Boeing Phantom Works developed together with the NASA Langley Research Center, the concept of X - 48th To investigate the flight characteristics of the BWB concept, a remote-controlled model was built at Stanford University, which flew successfully. The next development step should be about 10.7 m long model, to be built at NASA Langley. The flight tests of the second model were scheduled for 2004. However, there were no records of the tests.
Boeing announced in November 2005 that another model ( X -48B ) is built. The press release also indicated that in the meantime the United States Air Force has gone into the project. On 20 July 2007 the unmanned prototype undertook in 1:12 scale with a wingspan of 6.4 meters and a weight of about 250 kg at the Dryden Flight Research Center of the U.S. space agency NASA in California the first test flight. The first flight took 31 minutes; the radio-controlled model reached a speed of 120 kts while (222 km / h) and an altitude of 2286 meters ( 7,500 ft). The end of March ended the X -48B with the eightieth flight successfully so far most complete flight test program for unmanned aircraft at NASA. The previous record holder, the X-45, completed only 40 test flights. The X -48B could provide convincing performance in all flight situations. The X -48B will now receive a new flight computer, to collect data for a greener aviation in a new test flight series "Phase 1.5 " for the " Environmentally Responsible Aviation Project" of NASA. The aim of this program is the reduction of aircraft noise, greenhouse gas emissions and fuel consumption.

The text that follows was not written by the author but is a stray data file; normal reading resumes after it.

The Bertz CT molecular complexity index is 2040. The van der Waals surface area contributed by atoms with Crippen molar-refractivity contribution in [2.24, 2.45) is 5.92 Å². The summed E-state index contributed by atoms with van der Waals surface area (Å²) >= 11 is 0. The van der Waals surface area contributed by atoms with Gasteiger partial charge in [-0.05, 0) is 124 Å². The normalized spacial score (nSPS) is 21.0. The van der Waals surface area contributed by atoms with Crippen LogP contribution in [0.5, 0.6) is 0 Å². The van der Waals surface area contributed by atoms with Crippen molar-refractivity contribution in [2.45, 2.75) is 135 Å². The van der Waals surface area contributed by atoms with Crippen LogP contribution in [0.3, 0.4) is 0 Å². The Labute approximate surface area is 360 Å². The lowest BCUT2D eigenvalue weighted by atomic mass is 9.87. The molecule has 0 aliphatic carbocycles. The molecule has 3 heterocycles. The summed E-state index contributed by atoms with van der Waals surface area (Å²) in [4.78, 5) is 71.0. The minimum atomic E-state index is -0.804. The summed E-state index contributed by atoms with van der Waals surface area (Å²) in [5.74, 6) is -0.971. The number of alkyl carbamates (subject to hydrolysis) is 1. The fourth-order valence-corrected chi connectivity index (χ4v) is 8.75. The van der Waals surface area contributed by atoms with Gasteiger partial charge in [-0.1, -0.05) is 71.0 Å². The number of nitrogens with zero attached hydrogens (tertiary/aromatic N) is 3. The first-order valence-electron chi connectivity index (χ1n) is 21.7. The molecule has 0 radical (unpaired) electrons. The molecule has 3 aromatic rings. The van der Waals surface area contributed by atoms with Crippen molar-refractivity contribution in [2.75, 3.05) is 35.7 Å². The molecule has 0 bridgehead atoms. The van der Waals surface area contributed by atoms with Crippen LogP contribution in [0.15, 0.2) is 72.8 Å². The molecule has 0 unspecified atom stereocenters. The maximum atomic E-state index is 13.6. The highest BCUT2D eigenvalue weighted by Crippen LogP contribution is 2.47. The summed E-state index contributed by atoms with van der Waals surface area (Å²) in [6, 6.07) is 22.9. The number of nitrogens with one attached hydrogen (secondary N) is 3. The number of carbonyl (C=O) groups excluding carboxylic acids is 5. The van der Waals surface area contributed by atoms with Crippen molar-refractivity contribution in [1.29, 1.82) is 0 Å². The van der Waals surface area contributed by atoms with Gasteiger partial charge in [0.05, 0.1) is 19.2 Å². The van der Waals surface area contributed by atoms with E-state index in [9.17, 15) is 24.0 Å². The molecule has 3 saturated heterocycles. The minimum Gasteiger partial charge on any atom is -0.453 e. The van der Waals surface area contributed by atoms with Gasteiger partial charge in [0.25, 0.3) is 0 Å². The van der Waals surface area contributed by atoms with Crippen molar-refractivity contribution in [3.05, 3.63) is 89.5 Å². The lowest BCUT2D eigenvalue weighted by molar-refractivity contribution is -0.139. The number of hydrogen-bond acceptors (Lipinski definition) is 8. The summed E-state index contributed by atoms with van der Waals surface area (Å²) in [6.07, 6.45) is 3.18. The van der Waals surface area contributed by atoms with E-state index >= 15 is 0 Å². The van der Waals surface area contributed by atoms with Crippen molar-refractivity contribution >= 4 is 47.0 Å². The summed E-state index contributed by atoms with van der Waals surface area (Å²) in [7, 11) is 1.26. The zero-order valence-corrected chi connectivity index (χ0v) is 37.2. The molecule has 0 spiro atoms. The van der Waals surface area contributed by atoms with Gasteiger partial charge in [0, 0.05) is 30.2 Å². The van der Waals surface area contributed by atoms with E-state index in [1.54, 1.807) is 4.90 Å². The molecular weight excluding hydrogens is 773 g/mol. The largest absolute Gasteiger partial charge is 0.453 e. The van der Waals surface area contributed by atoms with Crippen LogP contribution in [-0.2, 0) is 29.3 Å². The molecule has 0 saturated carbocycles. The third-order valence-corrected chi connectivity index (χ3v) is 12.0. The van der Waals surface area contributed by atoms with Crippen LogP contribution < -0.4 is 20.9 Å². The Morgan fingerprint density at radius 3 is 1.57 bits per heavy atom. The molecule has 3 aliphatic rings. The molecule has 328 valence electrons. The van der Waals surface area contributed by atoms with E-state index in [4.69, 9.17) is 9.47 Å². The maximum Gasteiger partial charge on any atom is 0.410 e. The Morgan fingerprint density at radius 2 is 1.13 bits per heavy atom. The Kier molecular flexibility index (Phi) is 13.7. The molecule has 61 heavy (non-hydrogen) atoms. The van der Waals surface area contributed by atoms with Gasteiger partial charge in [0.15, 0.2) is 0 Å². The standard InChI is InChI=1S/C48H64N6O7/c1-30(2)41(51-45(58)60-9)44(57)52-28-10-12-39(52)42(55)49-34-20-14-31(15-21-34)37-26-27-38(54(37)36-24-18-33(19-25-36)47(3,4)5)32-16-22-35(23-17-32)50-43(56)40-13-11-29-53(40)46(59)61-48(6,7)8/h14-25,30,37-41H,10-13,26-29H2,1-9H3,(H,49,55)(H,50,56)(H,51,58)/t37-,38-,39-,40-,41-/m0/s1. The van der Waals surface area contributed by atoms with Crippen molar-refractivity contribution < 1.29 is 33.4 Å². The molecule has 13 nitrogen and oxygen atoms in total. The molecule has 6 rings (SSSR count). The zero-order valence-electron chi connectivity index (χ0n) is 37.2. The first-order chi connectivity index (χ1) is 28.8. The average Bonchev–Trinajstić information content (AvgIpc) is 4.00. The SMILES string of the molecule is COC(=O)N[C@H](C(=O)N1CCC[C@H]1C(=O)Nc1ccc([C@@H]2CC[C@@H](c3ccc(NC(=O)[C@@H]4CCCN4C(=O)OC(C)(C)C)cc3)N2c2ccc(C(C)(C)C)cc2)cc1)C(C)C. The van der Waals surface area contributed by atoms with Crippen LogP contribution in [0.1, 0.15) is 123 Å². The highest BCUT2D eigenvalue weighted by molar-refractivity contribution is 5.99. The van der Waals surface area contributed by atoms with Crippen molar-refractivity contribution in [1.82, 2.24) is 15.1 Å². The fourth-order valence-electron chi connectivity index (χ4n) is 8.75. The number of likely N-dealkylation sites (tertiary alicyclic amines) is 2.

In 2012, a modified version with only two, instead of three engines and two additional vertical surfaces next to the engines under the name X - 48C tested. The construction work on the X - 48C led by Boeing, while the construction at " Cranfield Aerospace" was. NASA and the " U.S. Air Force Research Laboratory " were jointly responsible for flight testing. The X - 48C introduced in April 2013 by its thirtieth and final flight, bringing an eight-month testing phase has been completed. The flights typically had a duration of about 30 minutes, with speeds could be reached to 225 km / h and altitudes of 3000 m.
The BWB concept is to a greater structural, aerodynamic and operational effectiveness make than today's tube - with - wings - concept. The modular design, it could also allow to use different body variants for the same wing. The hope from greater distances and fuel economy and increased reliability. The concept promises to wide range of applications in the civil and military aviation.